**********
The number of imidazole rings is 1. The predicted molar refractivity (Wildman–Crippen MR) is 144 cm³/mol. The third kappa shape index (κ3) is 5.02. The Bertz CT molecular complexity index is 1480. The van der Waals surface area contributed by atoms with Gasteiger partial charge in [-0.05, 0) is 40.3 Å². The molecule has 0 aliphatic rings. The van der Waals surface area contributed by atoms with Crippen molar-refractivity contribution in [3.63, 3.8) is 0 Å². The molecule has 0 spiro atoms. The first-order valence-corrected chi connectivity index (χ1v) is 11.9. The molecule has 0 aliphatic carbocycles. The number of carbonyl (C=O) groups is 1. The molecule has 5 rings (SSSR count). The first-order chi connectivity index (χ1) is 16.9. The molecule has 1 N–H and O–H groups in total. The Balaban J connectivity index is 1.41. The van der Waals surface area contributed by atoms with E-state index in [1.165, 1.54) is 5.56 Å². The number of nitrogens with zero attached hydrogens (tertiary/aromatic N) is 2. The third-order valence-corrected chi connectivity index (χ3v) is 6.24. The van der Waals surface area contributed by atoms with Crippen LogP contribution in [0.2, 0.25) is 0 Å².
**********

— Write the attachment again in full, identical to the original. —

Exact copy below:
The number of imidazole rings is 1. The predicted molar refractivity (Wildman–Crippen MR) is 144 cm³/mol. The third kappa shape index (κ3) is 5.02. The Bertz CT molecular complexity index is 1480. The van der Waals surface area contributed by atoms with Gasteiger partial charge in [-0.05, 0) is 40.3 Å². The molecule has 0 aliphatic rings. The van der Waals surface area contributed by atoms with Crippen molar-refractivity contribution in [3.63, 3.8) is 0 Å². The molecule has 0 spiro atoms. The first-order valence-corrected chi connectivity index (χ1v) is 11.9. The molecule has 0 aliphatic carbocycles. The number of carbonyl (C=O) groups is 1. The molecule has 5 rings (SSSR count). The first-order chi connectivity index (χ1) is 16.9. The molecule has 1 N–H and O–H groups in total. The Balaban J connectivity index is 1.41. The van der Waals surface area contributed by atoms with E-state index in [1.165, 1.54) is 5.56 Å². The number of nitrogens with zero attached hydrogens (tertiary/aromatic N) is 2. The third-order valence-corrected chi connectivity index (χ3v) is 6.24. The van der Waals surface area contributed by atoms with Crippen LogP contribution in [0.2, 0.25) is 0 Å².